Nancy C. Kraybill '76

I managed to combine my interest in teaching and law as a law professor. What a fulfilling journey it has been!

I come from a long line of teachers--both of my father's parents, my mother, and all four of my siblings.  As the youngest in my family, my mom would take me to school with her when I was sick.  I loved those sick days because I could watch my mother in action--captivating a room of 5th and 6th graders on the wonders of the solar system or the mechanics of pulleys and weights.  I went to a different elementary school in my school district and my teachers focused on boring seat work.  But not my mom!  All the students were out of their chairs working on experiments and having fun while learning.  She had high expectations for her students and "ran a tight ship" (her words) in the classroom, but also knew how to unlock the joy of learning held within each of her students.   

I was in the teacher prep program my senior year and student taught social studies and American history in Hightstown High School.  When I graduated from Princeton, I got my M.A. as a fellow in the Winterthur Program in Early American Culture.  After a few years as a curator in historic house restorations, I went to UCLA Law.  Although I had a successful practice as a partner in litigation firm in LA, I never left teaching behind.  I was a T.A. in law school and also a tutor for underperforming first year students.  During my clerkship with a federal judge after law school, I worked closely with student externs to make sure they prepared correct, clear, and concise bench memos for the judge's review.  And at my law firm, I took new associates under my wing and taught them how to think and write as lawyers.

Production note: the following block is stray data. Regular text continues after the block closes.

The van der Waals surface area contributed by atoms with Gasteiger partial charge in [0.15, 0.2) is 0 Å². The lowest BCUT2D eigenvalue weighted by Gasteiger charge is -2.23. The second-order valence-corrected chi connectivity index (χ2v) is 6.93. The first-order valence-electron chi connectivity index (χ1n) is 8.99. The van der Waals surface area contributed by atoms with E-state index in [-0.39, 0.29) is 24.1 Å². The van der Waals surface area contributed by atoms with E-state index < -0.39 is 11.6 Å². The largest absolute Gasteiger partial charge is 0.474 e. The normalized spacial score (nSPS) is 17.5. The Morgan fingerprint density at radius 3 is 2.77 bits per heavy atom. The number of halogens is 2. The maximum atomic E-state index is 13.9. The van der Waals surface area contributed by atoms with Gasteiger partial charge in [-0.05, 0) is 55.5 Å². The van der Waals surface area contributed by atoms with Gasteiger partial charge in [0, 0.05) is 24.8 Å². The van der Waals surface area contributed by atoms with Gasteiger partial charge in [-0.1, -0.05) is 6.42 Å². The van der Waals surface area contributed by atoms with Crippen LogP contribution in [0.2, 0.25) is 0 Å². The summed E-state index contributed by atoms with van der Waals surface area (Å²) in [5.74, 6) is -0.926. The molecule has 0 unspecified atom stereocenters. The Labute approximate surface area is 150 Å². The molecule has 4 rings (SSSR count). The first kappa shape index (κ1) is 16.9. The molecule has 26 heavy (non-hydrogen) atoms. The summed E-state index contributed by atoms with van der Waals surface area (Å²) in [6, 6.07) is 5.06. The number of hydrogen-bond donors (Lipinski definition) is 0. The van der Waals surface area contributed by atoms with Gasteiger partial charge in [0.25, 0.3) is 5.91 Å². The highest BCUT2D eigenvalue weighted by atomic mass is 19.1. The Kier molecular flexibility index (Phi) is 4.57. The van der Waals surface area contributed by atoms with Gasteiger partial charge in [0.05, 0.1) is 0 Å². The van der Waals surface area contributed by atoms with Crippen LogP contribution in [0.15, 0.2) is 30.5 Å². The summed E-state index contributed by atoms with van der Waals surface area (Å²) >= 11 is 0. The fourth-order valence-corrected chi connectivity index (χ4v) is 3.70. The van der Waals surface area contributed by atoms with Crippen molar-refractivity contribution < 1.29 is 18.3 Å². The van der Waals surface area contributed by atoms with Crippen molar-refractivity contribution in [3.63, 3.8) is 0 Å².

I left practice and LA when my father died, moved back east, and had my mom come live with me and my two children.  Instead of going back into practice, I accepted a job as a clinical supervisor and lecturer at the University of Pennsylvania Law School, where I taught in the live-client Mediation and Civil Practice Clinics. I also helped to launch LaSalle University’s Graduate Certificate Program in Negotiation and Conflict Resolution, where I continued to work for several years as an adjunct professor, first in the Certificate Program, and then in Lasalle's Master's Program in Human Resources. 

I am now a full-time faculty member at the Thomas R. Kline School of Law at Drexel University, which opened its doors in 2006.  I teach courses in mediation and arbitration, legal analysis and writing, and academic skill development.  I developed and currently run the academic skills and bar preparation program to complement the law curriculum and enhance student achievement.  I created and currently run the Dean’s Scholar Program, a peer-based academic support program for first year law students.  I also am faculty advisor for the co-curricular ADR Competition Team (ABA Arbitration, Client Counseling, Negotiation, and Mediation competitions), the Sports and Entertainment Law Society, and Outlaw.  I managed to combine my interest in teaching and law as a law professor.  What a fulfilling journey it has been!